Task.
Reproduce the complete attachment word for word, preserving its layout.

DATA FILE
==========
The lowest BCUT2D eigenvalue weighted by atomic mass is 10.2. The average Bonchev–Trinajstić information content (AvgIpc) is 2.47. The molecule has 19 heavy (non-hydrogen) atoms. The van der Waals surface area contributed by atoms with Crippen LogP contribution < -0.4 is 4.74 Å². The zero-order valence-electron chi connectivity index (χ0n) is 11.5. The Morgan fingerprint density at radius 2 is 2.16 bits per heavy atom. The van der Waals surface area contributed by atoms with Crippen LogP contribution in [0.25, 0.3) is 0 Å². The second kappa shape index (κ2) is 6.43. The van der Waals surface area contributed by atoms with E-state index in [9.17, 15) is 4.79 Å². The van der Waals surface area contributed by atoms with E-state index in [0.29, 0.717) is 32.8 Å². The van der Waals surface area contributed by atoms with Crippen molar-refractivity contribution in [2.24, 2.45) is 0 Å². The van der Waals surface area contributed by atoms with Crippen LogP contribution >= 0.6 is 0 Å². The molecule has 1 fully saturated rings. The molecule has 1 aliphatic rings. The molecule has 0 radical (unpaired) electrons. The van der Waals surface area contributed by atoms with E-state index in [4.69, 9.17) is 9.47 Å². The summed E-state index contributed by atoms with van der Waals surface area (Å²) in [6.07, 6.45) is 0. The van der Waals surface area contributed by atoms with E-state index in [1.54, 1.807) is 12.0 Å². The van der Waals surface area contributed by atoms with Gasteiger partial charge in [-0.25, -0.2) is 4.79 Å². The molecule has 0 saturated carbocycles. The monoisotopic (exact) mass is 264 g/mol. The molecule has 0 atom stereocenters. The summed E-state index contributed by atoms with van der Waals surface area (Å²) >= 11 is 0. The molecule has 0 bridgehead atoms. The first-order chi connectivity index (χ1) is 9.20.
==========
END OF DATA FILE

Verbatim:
The lowest BCUT2D eigenvalue weighted by atomic mass is 10.2. The average Bonchev–Trinajstić information content (AvgIpc) is 2.47. The molecule has 19 heavy (non-hydrogen) atoms. The van der Waals surface area contributed by atoms with Crippen LogP contribution < -0.4 is 4.74 Å². The zero-order valence-electron chi connectivity index (χ0n) is 11.5. The Morgan fingerprint density at radius 2 is 2.16 bits per heavy atom. The van der Waals surface area contributed by atoms with Crippen LogP contribution in [0.25, 0.3) is 0 Å². The second kappa shape index (κ2) is 6.43. The van der Waals surface area contributed by atoms with E-state index in [9.17, 15) is 4.79 Å². The van der Waals surface area contributed by atoms with E-state index in [0.29, 0.717) is 32.8 Å². The van der Waals surface area contributed by atoms with Crippen molar-refractivity contribution in [2.24, 2.45) is 0 Å². The van der Waals surface area contributed by atoms with Crippen LogP contribution >= 0.6 is 0 Å². The molecule has 1 fully saturated rings. The molecule has 1 aliphatic rings. The molecule has 0 radical (unpaired) electrons. The van der Waals surface area contributed by atoms with E-state index in [4.69, 9.17) is 9.47 Å². The summed E-state index contributed by atoms with van der Waals surface area (Å²) in [6.07, 6.45) is 0. The van der Waals surface area contributed by atoms with E-state index in [1.54, 1.807) is 12.0 Å². The van der Waals surface area contributed by atoms with Gasteiger partial charge in [-0.25, -0.2) is 4.79 Å². The molecule has 0 saturated carbocycles. The monoisotopic (exact) mass is 264 g/mol. The molecule has 0 atom stereocenters. The summed E-state index contributed by atoms with van der Waals surface area (Å²) >= 11 is 0. The molecule has 0 bridgehead atoms. The first-order chi connectivity index (χ1) is 9.20.